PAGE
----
Michael Ketcha Wins Young Scientist Award at SPIE 2017

January 26, 2017

Michael Ketcha received the Young Scientist Award at the 2017 SPIE Medical Imaging Conference in Orlando FL for his paper entitled “Fundamental limits of image registration performance:effects of image noise and resolution in CT-guided interventions.” (Abstract Link)

Michael’s research tackles a largely unanswered, fundamental question in image science: How does the accuracy of image registration depend on image quality? His work yields a theoretical analysis that relates the lower bound in registration accuracy to the spatial resolution and noise in the underlying images, providing new insight on imaging techniques for image-guided interventions.

“While imaging performance is fairly well understood for detection and discrimination tasks,” says Michael, “comparatively little has been done to relate image quality factors to the task of image registration.” For CT and cone-beam CT-guided interventions, the methods derived in Michael’s work could lead to methods that involve much lower dose than conventionally used for image visualization but are still well suited to image registration. The work includes analysis of the robustness of various similarity metrics against image quality degradation and reveals a method for optimizing post-processing to minimize registration errors.

The Young Scientist Award recognizes outstanding work by early career researchers in the SPIE Medical Imaging conference on Image-Guided Procedures, Robotic Interventions, and Modeling. Michael Ketcha is a PhD student in Biomedical Engineering at Johns Hopkins University, advised by Dr. Jeff Siewerdsen in the I-STAR Lab and Carnegie Center for Surgical Innovation.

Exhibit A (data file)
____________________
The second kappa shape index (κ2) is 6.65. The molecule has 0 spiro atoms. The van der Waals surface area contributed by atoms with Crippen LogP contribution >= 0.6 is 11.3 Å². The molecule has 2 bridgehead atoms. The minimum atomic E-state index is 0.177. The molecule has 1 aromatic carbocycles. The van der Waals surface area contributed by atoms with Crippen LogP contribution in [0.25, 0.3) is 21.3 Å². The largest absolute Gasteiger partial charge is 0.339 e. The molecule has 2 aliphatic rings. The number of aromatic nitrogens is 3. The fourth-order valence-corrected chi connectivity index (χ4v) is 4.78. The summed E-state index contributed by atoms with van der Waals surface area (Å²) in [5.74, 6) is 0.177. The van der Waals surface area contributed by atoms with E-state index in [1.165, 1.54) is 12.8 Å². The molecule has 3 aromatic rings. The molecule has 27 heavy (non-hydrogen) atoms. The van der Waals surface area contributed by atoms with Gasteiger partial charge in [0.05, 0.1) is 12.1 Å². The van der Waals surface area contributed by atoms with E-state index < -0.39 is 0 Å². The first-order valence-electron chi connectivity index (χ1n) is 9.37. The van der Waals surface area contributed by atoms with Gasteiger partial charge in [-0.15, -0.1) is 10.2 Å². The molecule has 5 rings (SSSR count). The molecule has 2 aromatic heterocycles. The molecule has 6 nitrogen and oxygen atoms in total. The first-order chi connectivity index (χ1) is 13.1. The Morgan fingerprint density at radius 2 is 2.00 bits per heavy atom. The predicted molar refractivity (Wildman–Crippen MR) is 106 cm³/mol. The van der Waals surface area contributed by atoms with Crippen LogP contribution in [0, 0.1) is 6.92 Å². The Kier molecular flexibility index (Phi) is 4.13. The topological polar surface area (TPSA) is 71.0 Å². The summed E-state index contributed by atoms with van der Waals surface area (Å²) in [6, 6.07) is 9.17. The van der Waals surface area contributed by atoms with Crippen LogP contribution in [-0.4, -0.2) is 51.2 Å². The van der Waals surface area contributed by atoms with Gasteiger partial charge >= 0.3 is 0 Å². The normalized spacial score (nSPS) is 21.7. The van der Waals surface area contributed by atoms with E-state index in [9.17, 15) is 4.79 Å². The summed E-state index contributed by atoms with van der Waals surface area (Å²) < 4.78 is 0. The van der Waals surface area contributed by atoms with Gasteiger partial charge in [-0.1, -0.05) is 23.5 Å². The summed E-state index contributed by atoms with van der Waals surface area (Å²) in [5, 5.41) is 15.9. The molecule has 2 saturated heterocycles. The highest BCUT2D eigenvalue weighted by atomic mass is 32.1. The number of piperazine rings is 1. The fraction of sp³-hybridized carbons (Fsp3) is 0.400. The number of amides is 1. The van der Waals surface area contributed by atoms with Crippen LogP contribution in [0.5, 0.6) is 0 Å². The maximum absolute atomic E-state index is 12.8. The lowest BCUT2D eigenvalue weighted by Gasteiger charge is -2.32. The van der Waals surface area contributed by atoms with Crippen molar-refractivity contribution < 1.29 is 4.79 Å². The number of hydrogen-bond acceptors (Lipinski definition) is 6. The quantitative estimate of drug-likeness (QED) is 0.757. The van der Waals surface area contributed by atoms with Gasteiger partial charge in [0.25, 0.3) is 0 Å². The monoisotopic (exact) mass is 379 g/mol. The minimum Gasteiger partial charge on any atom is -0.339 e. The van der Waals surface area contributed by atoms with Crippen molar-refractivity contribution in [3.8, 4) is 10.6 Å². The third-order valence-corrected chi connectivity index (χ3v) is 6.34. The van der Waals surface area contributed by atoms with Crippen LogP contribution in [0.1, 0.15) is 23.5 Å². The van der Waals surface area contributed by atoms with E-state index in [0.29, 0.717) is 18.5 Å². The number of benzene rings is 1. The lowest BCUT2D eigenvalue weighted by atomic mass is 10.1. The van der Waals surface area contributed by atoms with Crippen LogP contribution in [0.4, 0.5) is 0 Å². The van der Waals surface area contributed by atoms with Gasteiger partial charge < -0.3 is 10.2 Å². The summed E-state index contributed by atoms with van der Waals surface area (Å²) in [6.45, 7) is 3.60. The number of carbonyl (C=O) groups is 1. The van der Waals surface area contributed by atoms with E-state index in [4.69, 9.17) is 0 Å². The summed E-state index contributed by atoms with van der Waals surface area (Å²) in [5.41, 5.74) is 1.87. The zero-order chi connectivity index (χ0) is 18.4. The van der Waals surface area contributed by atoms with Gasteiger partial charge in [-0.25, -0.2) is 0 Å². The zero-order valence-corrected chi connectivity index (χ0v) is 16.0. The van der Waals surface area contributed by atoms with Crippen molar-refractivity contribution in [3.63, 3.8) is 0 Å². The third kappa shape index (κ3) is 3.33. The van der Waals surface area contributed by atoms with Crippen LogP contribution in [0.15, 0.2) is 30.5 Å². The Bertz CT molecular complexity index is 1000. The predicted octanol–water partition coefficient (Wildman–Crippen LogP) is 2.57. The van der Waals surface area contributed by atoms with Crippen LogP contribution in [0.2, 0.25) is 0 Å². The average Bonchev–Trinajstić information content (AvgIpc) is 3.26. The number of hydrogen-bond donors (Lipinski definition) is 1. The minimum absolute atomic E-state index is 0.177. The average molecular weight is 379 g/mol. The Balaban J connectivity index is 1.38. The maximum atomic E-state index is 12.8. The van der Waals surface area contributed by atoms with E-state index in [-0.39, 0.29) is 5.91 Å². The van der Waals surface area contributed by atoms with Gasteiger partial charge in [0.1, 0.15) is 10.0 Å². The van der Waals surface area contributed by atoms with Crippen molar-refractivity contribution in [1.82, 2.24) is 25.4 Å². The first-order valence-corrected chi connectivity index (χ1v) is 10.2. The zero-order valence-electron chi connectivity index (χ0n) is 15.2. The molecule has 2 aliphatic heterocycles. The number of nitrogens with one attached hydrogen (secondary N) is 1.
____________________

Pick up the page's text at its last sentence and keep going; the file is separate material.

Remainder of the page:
Ali Uneri Earns Ph.D. in Computer Science

January 13, 2017

Ali Uneri successfully defended his Ph.D. dissertation, entitled “Imaging and Registration for Surgical Guidance: Systems and Algorithms for Intraoperative C-Arm 2D and 3D Imaging” in December 2016.   His work realized methods for mobile C-arm 2D and 3D imaging integrated with surgical navigation and advanced image registration methods. Among the breakthroughs in Ali’s work is the Known-Component Registration (KC-Reg) framework for extracting 3D information from 2D fluoroscopic views to give 3D guidance capability beyond that of conventional surgical tracking.

Dr. Üneri conducted his research advised by Dr. Jeff Siewerdsen in the I-STAR Lab, with work encompassing: (1) an extensible software platform for integrating navigational tools with cone-beam CT, including fast registration algorithms using parallel computation on general purpose GPU; (2) a 3D–2D registration approach that leverages knowledge of interventional devices for surgical guidance and quality assurance; and (3) a hybrid 3D deformable registration approach using image intensity and feature characteristics to resolve gross deformation in cone-beam CT guidance of thoracic surgery.

His PhD thesis examiners included Prof. Jeff Siewerdsen (Biomedical Engineering), Prof. Russ Taylor (Computer Science), Dr. Jerry Prince (Electrical and Computer Engineering), Dr. Jean-Paul Wolinsky (Neurosurgery), and Dr. Peter Kazanzides (Computer Science).

Congratulations, Ali!

Hao Dang Tackles Truncation Using Multi-Resolution CT Reconstruction

January 4, 2017

A recent paper published in Physics in Medicine and Biology by Hao Dang and coauthors in the I-STAR Lab reports a multi-resolution CT image reconstruction method that efficiently overcomes truncation effects, which are a particularly important problem in cone-beam CT (which often has limited field of view) and can confound iterative model-based image reconstruction (MBIR) methods.